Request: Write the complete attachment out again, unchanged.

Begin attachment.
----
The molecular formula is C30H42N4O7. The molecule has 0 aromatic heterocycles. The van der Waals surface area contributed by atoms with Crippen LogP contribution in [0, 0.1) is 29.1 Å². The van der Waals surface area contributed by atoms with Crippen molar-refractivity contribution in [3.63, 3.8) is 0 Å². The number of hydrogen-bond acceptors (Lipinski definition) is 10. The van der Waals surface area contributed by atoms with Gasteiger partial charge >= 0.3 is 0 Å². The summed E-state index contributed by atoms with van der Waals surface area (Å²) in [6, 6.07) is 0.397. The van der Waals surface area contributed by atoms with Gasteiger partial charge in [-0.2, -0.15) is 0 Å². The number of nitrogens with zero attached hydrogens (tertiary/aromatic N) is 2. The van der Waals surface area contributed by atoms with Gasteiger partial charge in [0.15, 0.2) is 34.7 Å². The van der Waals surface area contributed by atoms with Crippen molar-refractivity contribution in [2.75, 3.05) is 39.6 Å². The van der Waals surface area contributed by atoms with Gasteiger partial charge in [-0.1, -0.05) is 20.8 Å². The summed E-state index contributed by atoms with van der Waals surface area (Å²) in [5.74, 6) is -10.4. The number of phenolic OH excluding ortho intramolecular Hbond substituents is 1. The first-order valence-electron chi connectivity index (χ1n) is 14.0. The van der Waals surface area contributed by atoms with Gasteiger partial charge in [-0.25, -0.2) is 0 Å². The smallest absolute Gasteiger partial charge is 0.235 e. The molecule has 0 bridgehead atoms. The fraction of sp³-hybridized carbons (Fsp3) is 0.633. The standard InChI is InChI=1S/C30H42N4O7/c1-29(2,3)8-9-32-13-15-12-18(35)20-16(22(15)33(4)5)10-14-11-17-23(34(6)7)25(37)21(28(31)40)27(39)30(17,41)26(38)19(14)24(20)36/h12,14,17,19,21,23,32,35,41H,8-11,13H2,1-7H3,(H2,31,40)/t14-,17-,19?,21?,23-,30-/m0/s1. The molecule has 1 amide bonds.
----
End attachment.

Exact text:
The molecular formula is C30H42N4O7. The molecule has 0 aromatic heterocycles. The van der Waals surface area contributed by atoms with Crippen LogP contribution in [0, 0.1) is 29.1 Å². The van der Waals surface area contributed by atoms with Crippen molar-refractivity contribution in [3.63, 3.8) is 0 Å². The number of hydrogen-bond acceptors (Lipinski definition) is 10. The van der Waals surface area contributed by atoms with Gasteiger partial charge >= 0.3 is 0 Å². The summed E-state index contributed by atoms with van der Waals surface area (Å²) in [6, 6.07) is 0.397. The van der Waals surface area contributed by atoms with Gasteiger partial charge in [-0.2, -0.15) is 0 Å². The number of nitrogens with zero attached hydrogens (tertiary/aromatic N) is 2. The van der Waals surface area contributed by atoms with Gasteiger partial charge in [0.15, 0.2) is 34.7 Å². The van der Waals surface area contributed by atoms with Crippen molar-refractivity contribution in [2.75, 3.05) is 39.6 Å². The van der Waals surface area contributed by atoms with Gasteiger partial charge in [-0.1, -0.05) is 20.8 Å². The summed E-state index contributed by atoms with van der Waals surface area (Å²) in [5.74, 6) is -10.4. The number of phenolic OH excluding ortho intramolecular Hbond substituents is 1. The first-order valence-electron chi connectivity index (χ1n) is 14.0. The van der Waals surface area contributed by atoms with Gasteiger partial charge in [-0.25, -0.2) is 0 Å². The smallest absolute Gasteiger partial charge is 0.235 e. The molecule has 0 bridgehead atoms. The fraction of sp³-hybridized carbons (Fsp3) is 0.633. The standard InChI is InChI=1S/C30H42N4O7/c1-29(2,3)8-9-32-13-15-12-18(35)20-16(22(15)33(4)5)10-14-11-17-23(34(6)7)25(37)21(28(31)40)27(39)30(17,41)26(38)19(14)24(20)36/h12,14,17,19,21,23,32,35,41H,8-11,13H2,1-7H3,(H2,31,40)/t14-,17-,19?,21?,23-,30-/m0/s1. The molecule has 1 amide bonds.